- #1

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If that is so, then, for a classical system, is there only one path in the phase portrait between two states

*A*and

*B*over a fixed time interval from

*t*to

_{i}*t*?

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- Thread starter crastinus
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- #1

- 67

- 7

If that is so, then, for a classical system, is there only one path in the phase portrait between two states

- #2

wrobel

Science Advisor

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I believe that the best way to grasp such things is to use theorems.

Consider an initial value problem $$\dot x=v(x),\quad x(0)=\hat x,\quad x=(x^1,\ldots,x^m)\in\mathbb{R}^m.\qquad (*)$$ We also assume for simplicity that the vector field ##v## is smooth in ##\mathbb{R}^m##. This assumption is sufficient to guarantee existence and uniqueness of the solution by the Cauchy theorem. The phase space is ##\mathbb{R}^m##.

Let ##g^t(\hat x)## stand for solution to problem (*)

Theorem. Let ##K\subset \mathbb{R}^m## be any bounded open domain. Then there exists a positive constant ##T## such that the solution ##g^t(\hat x)## is defined for all ##t\in[-T,T]## and for all ##\hat x\in K##. Moreover (this is the answer to your question) for any ##t\in[-T,T]## the mapping ##\hat x\mapsto g^t(\hat x)## is a diffeomorphism between ##K## and ##g^t(K)##.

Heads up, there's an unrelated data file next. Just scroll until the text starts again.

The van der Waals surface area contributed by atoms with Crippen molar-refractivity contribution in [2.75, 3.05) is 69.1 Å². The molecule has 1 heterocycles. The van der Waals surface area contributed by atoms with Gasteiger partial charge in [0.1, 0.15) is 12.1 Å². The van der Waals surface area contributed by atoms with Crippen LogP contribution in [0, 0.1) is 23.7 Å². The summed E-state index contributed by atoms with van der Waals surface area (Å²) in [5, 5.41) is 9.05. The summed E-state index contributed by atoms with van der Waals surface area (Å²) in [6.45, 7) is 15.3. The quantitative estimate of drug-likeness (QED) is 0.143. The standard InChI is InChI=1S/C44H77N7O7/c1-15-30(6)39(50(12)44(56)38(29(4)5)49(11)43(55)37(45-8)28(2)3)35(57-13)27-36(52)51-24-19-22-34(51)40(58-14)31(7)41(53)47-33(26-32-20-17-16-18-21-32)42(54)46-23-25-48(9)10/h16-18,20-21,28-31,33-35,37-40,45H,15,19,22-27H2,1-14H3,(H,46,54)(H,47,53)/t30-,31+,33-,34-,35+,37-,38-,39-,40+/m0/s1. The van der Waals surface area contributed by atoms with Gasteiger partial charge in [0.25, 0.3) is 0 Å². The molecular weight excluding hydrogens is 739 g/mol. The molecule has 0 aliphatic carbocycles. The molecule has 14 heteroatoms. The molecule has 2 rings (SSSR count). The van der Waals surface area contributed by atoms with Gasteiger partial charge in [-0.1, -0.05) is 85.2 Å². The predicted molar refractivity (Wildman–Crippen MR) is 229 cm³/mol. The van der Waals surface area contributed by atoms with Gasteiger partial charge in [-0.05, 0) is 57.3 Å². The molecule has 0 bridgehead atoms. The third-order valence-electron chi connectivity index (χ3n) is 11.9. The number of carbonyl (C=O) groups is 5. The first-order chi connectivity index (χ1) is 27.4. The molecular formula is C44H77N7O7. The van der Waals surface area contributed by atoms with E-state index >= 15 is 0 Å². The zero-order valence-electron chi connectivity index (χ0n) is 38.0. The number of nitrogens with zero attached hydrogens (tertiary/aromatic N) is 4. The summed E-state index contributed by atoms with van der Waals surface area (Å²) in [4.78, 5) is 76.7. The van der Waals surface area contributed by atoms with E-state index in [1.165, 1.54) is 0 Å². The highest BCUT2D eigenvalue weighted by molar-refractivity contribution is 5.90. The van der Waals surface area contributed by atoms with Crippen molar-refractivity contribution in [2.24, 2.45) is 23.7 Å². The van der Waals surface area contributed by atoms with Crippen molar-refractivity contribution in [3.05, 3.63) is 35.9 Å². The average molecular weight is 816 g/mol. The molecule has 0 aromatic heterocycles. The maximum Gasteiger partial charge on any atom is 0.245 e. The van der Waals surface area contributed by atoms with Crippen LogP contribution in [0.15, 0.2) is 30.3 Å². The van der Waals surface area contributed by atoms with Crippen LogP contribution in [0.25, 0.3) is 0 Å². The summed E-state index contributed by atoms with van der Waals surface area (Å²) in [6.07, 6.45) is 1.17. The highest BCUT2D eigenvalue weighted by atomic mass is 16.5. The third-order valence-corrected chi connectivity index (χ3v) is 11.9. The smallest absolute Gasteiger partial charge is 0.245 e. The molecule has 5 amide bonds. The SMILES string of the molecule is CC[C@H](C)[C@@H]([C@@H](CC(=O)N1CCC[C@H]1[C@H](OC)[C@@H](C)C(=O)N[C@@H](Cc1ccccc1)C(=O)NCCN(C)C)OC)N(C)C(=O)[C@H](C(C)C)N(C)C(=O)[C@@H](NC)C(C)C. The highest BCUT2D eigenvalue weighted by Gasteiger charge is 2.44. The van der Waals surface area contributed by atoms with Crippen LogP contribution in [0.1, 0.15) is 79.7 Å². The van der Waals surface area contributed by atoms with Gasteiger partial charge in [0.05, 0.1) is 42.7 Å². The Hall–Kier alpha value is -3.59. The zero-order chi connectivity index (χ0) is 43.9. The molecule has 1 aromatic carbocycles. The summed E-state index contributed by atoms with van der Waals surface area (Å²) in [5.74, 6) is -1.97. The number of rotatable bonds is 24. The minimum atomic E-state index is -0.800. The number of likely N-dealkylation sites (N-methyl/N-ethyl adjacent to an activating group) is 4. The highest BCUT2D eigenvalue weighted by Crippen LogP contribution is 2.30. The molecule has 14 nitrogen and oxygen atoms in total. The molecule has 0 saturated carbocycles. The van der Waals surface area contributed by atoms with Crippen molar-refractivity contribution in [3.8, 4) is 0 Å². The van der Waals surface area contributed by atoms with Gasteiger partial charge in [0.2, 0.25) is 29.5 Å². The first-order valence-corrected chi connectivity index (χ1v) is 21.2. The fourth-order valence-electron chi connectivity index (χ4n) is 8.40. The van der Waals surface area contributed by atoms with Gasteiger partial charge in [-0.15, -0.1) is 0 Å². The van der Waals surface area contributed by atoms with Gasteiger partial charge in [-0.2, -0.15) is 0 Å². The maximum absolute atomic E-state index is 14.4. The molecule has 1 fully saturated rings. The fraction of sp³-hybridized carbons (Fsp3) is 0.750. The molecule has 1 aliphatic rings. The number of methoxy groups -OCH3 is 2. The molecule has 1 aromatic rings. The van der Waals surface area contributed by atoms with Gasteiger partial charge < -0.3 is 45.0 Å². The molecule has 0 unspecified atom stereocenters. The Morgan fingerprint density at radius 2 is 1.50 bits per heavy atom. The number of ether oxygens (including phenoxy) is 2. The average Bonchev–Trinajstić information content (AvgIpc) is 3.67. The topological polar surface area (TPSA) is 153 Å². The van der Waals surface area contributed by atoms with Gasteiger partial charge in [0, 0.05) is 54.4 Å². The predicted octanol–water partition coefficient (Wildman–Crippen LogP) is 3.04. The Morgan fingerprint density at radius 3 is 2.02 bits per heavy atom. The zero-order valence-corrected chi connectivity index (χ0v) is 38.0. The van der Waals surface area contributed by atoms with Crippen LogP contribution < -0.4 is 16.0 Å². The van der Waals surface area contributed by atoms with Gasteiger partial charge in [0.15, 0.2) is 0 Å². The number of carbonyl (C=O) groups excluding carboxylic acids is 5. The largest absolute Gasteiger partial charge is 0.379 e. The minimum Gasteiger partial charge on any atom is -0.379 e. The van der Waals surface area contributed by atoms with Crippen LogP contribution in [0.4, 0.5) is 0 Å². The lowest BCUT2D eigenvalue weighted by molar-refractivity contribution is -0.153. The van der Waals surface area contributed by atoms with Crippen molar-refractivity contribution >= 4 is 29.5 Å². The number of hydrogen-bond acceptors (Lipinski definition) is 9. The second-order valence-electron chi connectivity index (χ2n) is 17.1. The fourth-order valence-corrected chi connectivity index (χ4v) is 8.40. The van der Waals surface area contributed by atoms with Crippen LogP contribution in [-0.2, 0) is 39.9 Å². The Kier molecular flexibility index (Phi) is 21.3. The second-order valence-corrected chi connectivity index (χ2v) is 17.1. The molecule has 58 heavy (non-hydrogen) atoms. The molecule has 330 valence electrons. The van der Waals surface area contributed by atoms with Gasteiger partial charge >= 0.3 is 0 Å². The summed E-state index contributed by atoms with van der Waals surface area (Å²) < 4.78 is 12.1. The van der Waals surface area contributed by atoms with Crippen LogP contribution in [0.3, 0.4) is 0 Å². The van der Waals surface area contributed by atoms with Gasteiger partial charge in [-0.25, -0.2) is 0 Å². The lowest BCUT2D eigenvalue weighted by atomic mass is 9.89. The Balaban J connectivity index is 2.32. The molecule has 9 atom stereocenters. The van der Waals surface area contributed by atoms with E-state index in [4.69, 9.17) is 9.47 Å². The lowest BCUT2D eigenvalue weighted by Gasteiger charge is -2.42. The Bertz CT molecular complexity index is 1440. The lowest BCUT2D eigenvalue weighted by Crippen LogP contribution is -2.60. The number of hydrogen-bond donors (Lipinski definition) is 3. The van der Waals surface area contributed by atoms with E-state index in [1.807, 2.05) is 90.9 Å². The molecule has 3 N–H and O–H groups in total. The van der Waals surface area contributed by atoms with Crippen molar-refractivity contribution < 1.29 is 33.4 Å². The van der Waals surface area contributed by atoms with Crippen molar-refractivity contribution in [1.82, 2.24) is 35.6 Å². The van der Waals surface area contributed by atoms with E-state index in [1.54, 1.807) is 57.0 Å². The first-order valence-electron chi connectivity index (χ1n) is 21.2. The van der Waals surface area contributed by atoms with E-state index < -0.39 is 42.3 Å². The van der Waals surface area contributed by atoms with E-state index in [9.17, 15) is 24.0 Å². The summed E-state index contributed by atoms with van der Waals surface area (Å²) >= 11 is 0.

If ##t,s,t+s\in[-T,T]##then ##g^{t+s}(\hat x)=g^t(g^s(\hat x))##

Consider an initial value problem $$\dot x=v(x),\quad x(0)=\hat x,\quad x=(x^1,\ldots,x^m)\in\mathbb{R}^m.\qquad (*)$$ We also assume for simplicity that the vector field ##v## is smooth in ##\mathbb{R}^m##. This assumption is sufficient to guarantee existence and uniqueness of the solution by the Cauchy theorem. The phase space is ##\mathbb{R}^m##.

Let ##g^t(\hat x)## stand for solution to problem (*)

Theorem. Let ##K\subset \mathbb{R}^m## be any bounded open domain. Then there exists a positive constant ##T## such that the solution ##g^t(\hat x)## is defined for all ##t\in[-T,T]## and for all ##\hat x\in K##. Moreover (this is the answer to your question) for any ##t\in[-T,T]## the mapping ##\hat x\mapsto g^t(\hat x)## is a diffeomorphism between ##K## and ##g^t(K)##.

If ##t,s,t+s\in[-T,T]##then ##g^{t+s}(\hat x)=g^t(g^s(\hat x))##

Last edited:

- #3

- 67

- 7

Thanks again!

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